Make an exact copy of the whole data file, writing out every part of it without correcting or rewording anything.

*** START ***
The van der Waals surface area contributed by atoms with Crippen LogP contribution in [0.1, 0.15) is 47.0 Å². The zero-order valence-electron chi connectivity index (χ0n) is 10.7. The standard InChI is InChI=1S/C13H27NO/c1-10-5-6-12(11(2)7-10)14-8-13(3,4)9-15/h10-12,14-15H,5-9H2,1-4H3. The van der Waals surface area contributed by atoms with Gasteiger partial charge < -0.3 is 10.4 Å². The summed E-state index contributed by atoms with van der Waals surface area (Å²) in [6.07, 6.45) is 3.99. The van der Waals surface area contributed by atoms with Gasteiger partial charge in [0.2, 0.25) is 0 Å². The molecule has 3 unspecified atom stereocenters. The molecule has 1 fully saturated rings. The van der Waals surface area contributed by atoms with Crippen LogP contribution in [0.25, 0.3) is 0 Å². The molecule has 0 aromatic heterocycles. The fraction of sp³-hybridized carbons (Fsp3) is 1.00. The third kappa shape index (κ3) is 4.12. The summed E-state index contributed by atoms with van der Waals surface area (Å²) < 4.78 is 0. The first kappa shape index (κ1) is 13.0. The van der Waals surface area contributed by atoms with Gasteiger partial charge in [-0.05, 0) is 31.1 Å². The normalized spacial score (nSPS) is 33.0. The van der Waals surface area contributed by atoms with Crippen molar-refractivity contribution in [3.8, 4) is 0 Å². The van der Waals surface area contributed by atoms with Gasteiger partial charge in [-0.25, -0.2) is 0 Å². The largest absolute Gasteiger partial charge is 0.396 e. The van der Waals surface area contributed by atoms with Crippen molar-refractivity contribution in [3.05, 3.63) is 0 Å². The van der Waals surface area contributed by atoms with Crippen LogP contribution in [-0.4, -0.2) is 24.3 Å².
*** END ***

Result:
The van der Waals surface area contributed by atoms with Crippen LogP contribution in [0.1, 0.15) is 47.0 Å². The zero-order valence-electron chi connectivity index (χ0n) is 10.7. The standard InChI is InChI=1S/C13H27NO/c1-10-5-6-12(11(2)7-10)14-8-13(3,4)9-15/h10-12,14-15H,5-9H2,1-4H3. The van der Waals surface area contributed by atoms with Gasteiger partial charge < -0.3 is 10.4 Å². The summed E-state index contributed by atoms with van der Waals surface area (Å²) in [6.07, 6.45) is 3.99. The van der Waals surface area contributed by atoms with Gasteiger partial charge in [0.2, 0.25) is 0 Å². The molecule has 3 unspecified atom stereocenters. The molecule has 1 fully saturated rings. The van der Waals surface area contributed by atoms with Crippen LogP contribution in [0.25, 0.3) is 0 Å². The molecule has 0 aromatic heterocycles. The fraction of sp³-hybridized carbons (Fsp3) is 1.00. The third kappa shape index (κ3) is 4.12. The summed E-state index contributed by atoms with van der Waals surface area (Å²) < 4.78 is 0. The first kappa shape index (κ1) is 13.0. The van der Waals surface area contributed by atoms with Gasteiger partial charge in [-0.05, 0) is 31.1 Å². The normalized spacial score (nSPS) is 33.0. The van der Waals surface area contributed by atoms with Crippen molar-refractivity contribution in [3.8, 4) is 0 Å². The van der Waals surface area contributed by atoms with Gasteiger partial charge in [-0.25, -0.2) is 0 Å². The largest absolute Gasteiger partial charge is 0.396 e. The van der Waals surface area contributed by atoms with Crippen molar-refractivity contribution in [3.05, 3.63) is 0 Å². The van der Waals surface area contributed by atoms with Crippen LogP contribution in [-0.4, -0.2) is 24.3 Å².